“It Doesn’t Look Pretty”: COVID’s Harsh Financial Reality Continues Across The U.S.

“It Doesn’t Look Pretty”: COVID’s Harsh Financial Reality Continues Across The U.S.

While government officials think people should be sitting around worshipping them for throwing the peons $600 in stimulus (which hasn’t even arrived yet), the reality on the ground in the United States is that the government’s decision making, as it relates to Covid, has simply crippled many people’s finances.

Never was this more evident than in a recent WSJ piece that profiled several people the paper had checked in with during the year to see if their finances had recovered. 

A couple named Robert Rodriguez and Migdalia Wharton, who were previously out of work and couldn’t pay their bills, “finally started getting unemployment benefits” over the summer before they “both found new jobs”. At both new jobs, they are making less than their pre-Covid jobs. “We don’t want to fall behind. The way things are, it doesn’t look pretty,” they told the WSJ.

Tow-truck driver and Repo Man Eddie Whiteman said during the spring “banks stopped calling him to repossess cars after their owners fell behind on payments” because lenders were “fearful of the optics”. He says his business is running 15% slower than it was last year. “Nobody wants to look like the bad guy, and I get that. But it makes it hard for folks like me,” he said.

Jemison/ WSJ

Single mother Malaysia Jemison was forced to leave her job this summer to care for her daughter. It was as late as September when her unemployment benefits finally kicked in, with back pay. She says that in November, her food stamps stopped coming and that she would like to return to her job – but cannot do so until reliable child care is open again. “It makes me feel like I jump over one hurdle to be met with another hurdle,” she said.

Andy Posner, who runs a non-profit lender, says he has been busy doling out loans between $300 and $1000 since the pandemic hit. Now, he says, those loans are his “main growth driver”. Total loans have quadrupled since the spring, he says, and he has added several dozen employees. He has also expanded into Texas, from Florida, where most of its loan book is located. “A lot of our clients are nervous as hell, but they are at work at least,” he said. “People are scraping by but they are terrified and stressed and at their wit’s end.”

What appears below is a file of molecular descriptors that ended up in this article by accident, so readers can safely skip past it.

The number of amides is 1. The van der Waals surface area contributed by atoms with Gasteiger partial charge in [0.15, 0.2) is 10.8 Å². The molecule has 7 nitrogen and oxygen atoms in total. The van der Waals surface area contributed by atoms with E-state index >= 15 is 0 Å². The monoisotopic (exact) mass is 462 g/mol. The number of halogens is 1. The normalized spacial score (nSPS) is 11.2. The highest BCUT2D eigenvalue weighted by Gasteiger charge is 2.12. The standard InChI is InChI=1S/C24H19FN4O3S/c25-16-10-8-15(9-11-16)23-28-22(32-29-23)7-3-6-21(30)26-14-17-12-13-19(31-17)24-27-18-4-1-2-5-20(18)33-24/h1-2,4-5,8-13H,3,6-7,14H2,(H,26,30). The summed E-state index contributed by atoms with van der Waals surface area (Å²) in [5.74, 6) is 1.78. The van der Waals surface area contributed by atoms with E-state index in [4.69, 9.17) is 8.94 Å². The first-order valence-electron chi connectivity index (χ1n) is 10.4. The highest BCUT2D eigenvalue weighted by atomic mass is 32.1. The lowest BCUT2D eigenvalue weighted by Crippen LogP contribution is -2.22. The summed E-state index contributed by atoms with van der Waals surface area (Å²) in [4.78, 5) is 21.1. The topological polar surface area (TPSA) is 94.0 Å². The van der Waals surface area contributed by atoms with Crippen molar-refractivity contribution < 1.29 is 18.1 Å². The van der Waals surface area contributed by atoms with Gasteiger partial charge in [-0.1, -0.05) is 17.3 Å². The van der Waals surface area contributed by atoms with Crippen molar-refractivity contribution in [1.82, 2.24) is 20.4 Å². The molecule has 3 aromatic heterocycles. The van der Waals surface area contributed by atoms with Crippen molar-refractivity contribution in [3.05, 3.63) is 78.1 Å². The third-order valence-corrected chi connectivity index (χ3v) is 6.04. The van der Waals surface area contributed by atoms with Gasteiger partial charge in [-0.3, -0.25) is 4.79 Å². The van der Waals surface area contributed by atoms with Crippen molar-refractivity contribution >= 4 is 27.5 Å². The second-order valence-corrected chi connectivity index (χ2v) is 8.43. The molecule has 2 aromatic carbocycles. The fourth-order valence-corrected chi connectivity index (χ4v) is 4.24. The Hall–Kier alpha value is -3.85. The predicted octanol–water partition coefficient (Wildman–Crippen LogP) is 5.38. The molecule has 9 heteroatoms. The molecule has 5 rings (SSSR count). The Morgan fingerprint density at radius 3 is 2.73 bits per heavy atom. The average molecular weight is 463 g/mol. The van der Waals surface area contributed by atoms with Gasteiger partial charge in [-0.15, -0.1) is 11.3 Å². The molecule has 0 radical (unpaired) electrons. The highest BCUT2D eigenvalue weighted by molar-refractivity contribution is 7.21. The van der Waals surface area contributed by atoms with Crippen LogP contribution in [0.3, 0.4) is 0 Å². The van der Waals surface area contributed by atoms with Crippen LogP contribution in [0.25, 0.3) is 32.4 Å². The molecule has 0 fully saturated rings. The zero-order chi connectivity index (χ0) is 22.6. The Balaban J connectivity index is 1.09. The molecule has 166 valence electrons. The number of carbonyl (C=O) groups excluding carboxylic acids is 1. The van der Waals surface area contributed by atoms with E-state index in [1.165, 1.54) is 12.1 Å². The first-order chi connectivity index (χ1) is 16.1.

Cassandra Brooks, who runs Little Believer’s Academy Day Car in Raleigh, NC, says that enrollment and revenue have “plunged” and that she has been operating at a loss for most of the year. She says the families of her children have “been in and out of homeless shelters”. She is getting by because a private donor helped some families pay their tuition fees for the year.  “I know that was a sign for God telling me to keep taking care of these children,” she said. “It’s hard, but I’m thankful I’ve survived this long.”

Novak / WSJ

Steve Novak, owner of Beaver’s Cafe in Minto, N.D., said that business boomed this summer thanks to a PPP loan that helped it stay open. But when customers were ordered to stay home later in the year, he had to “discontinue breakfast service and lay off the full-time employees”. He said he has enough savings to give his staff Christmas gifts and can stay open until the end of January. He concluded: “The little guy is getting crushed right now; the big corporations aren’t. It’s the middle-class people that are having their asses handed to them.” 

Community banker Mike Estes says this year was the “most intense” in his 45 years in the industry. He was supposed to retire this year but instead has stayed on at regional Fisher National Bank in Fisher, Il. to help serve the community. He says that businesses are surviving in the area, thanks to the PPP, and the bank remains liquid. “We’re almost embarrassed to say we’re having a record year,” he concluded.

Tyler Durden
Sat, 12/26/2020 – 17:00

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